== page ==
For some days now we’ve been watching the breaking, and heart-breaking news coming from Japan. The natural and unnatural hazards are devastating in scale. To face these calamities will demand huge amounts of resolve and kindness from the world. Will our world rise to it?
Oddly enough, I’m reminded of a November walk on the marsh, full of fog, burnished grasses, and signs of the high season of life coming to an end. It was a great day to be out in the open with birds calling and the tide rising.
But when I examine my journal from that day, it seems it could have been written yesterday. In full juxtaposition to the teeming life around me, my mind turned to its end. I thought of those around me not well: relatives and friends with dementia; neighbors close to death from cancer; uncountable others who face all forms of hardship all over the planet. These were not comforting thoughts under any sky. But try to push them away, and back they come. On one volley, this phrase lodges: Up to Infirmity.
Our culture so prizes youth, careers, independence, self-sufficiency. We may slog to work, but underneath we are glad to be able to do so. Those in mid-life with mid-size families may collapse into tea time at the ends of busy days, but they know “this too shall pass,” and if wise, they’ll brew up a cup and embrace the moment and the strength to do whatever the day demands.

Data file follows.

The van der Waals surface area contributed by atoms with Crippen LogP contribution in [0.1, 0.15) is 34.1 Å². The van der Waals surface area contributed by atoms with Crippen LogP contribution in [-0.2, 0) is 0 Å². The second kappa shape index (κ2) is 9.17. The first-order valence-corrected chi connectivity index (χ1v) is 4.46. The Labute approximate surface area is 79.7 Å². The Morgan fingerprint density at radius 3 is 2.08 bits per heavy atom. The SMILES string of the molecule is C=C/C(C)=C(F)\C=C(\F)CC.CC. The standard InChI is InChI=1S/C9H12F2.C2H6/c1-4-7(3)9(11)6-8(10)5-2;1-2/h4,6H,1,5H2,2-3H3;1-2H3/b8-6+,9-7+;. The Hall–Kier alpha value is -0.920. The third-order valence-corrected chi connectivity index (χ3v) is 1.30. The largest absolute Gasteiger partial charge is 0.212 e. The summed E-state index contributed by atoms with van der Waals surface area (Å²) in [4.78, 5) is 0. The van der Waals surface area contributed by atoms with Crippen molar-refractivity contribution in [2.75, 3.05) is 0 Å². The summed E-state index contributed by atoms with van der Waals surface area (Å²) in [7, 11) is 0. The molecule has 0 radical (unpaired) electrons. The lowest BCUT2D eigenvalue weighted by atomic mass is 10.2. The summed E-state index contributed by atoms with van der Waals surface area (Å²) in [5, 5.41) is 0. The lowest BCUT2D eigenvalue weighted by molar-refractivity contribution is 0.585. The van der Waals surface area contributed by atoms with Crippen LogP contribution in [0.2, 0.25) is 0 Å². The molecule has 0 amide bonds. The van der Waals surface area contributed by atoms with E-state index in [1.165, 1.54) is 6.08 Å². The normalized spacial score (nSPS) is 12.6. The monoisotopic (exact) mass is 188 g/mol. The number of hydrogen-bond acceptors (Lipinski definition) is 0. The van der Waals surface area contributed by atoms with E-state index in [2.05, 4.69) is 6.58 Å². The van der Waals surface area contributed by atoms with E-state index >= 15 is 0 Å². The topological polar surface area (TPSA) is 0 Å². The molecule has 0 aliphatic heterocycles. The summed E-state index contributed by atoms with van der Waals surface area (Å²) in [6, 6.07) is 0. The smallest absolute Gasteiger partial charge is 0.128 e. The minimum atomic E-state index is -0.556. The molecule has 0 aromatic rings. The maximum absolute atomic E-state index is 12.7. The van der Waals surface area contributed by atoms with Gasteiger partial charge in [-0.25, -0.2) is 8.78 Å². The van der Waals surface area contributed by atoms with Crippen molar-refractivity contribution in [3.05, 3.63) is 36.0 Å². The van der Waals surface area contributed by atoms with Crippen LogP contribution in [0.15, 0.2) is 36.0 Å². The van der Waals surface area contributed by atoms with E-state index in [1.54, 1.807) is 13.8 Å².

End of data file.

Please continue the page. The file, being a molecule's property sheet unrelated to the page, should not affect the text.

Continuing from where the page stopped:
But what if the way to forward involves a path of suffering? Think of the times we use that phrase, “She’s going downhill fast.” What if the real visual of those journeys was of the person going uphill? After all, we also say, “It’s an uphill battle.” What if arriving at “up” wears the costume of infirmity, lowliness, hurt, and grief?
Such questions are very hard for my small mind. It’s all I can do some days to form them, never mind derive answers. These unsettling thoughts challenge me to think about and pray for those whom I know near the end of life, and now thousands on an island half a world away. Could these present hardships serve as any kind of road to peace we can’t see? It’s hard to believe.
With each step on my dog-driven marsh walks, I realize the need to move me from the immediacy of my self to a place of clearer perspective. Regrettably, this usually takes the full 40 minutes through scrub forest, over the footbridge and to the big field. The usual breeze we find there blows within my mind as well as without, clearing the board. Everything, for a moment, is made new.
The day of this walk was All Saints Day 2010; the veil felt thin, and I wondered: how will our Final Exam go? Will we hand over love for the Great Love? Have we already heard the exam questions, and are they, “Who do you say that I am?” or “What do you want me to do for you?”
Is the final admonishment: “Believe”?